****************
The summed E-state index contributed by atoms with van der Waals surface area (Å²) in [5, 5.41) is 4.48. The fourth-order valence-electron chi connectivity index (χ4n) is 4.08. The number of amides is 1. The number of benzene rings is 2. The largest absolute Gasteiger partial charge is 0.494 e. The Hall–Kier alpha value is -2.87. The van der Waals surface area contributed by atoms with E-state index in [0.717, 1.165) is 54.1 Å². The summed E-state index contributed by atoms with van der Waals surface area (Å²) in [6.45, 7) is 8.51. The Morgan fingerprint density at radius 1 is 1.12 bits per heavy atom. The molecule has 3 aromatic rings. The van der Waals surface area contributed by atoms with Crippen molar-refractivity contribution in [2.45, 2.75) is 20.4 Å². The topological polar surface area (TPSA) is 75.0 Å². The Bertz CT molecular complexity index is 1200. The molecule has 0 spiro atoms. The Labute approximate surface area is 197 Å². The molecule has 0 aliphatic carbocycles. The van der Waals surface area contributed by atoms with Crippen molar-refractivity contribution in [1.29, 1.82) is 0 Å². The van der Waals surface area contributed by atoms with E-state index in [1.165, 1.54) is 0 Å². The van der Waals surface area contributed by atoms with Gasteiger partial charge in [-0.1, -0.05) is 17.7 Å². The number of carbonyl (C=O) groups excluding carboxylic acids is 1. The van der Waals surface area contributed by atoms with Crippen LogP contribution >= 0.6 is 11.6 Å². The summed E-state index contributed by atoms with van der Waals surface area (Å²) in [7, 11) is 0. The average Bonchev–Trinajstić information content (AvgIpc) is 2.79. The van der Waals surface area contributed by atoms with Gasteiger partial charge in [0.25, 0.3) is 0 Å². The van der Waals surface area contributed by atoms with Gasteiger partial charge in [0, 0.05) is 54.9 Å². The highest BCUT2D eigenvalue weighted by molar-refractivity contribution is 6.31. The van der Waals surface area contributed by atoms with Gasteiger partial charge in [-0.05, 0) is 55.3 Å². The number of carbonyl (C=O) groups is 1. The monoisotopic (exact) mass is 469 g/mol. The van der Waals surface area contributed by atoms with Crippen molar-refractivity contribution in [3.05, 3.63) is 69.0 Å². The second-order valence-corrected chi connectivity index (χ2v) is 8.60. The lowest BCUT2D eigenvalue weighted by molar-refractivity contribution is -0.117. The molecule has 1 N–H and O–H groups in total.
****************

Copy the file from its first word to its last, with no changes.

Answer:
The summed E-state index contributed by atoms with van der Waals surface area (Å²) in [5, 5.41) is 4.48. The fourth-order valence-electron chi connectivity index (χ4n) is 4.08. The number of amides is 1. The number of benzene rings is 2. The largest absolute Gasteiger partial charge is 0.494 e. The Hall–Kier alpha value is -2.87. The van der Waals surface area contributed by atoms with E-state index in [0.717, 1.165) is 54.1 Å². The summed E-state index contributed by atoms with van der Waals surface area (Å²) in [6.45, 7) is 8.51. The Morgan fingerprint density at radius 1 is 1.12 bits per heavy atom. The molecule has 3 aromatic rings. The van der Waals surface area contributed by atoms with Crippen molar-refractivity contribution in [2.45, 2.75) is 20.4 Å². The topological polar surface area (TPSA) is 75.0 Å². The Bertz CT molecular complexity index is 1200. The molecule has 0 spiro atoms. The Labute approximate surface area is 197 Å². The molecule has 0 aliphatic carbocycles. The van der Waals surface area contributed by atoms with Crippen molar-refractivity contribution in [1.29, 1.82) is 0 Å². The van der Waals surface area contributed by atoms with E-state index in [1.165, 1.54) is 0 Å². The van der Waals surface area contributed by atoms with Gasteiger partial charge in [-0.1, -0.05) is 17.7 Å². The number of carbonyl (C=O) groups excluding carboxylic acids is 1. The van der Waals surface area contributed by atoms with Crippen LogP contribution >= 0.6 is 11.6 Å². The summed E-state index contributed by atoms with van der Waals surface area (Å²) in [7, 11) is 0. The average Bonchev–Trinajstić information content (AvgIpc) is 2.79. The van der Waals surface area contributed by atoms with Gasteiger partial charge in [0.25, 0.3) is 0 Å². The van der Waals surface area contributed by atoms with Gasteiger partial charge in [0, 0.05) is 54.9 Å². The highest BCUT2D eigenvalue weighted by molar-refractivity contribution is 6.31. The van der Waals surface area contributed by atoms with Gasteiger partial charge in [-0.05, 0) is 55.3 Å². The number of carbonyl (C=O) groups is 1. The monoisotopic (exact) mass is 469 g/mol. The van der Waals surface area contributed by atoms with Crippen molar-refractivity contribution in [3.05, 3.63) is 69.0 Å². The second-order valence-corrected chi connectivity index (χ2v) is 8.60. The lowest BCUT2D eigenvalue weighted by molar-refractivity contribution is -0.117. The molecule has 1 N–H and O–H groups in total.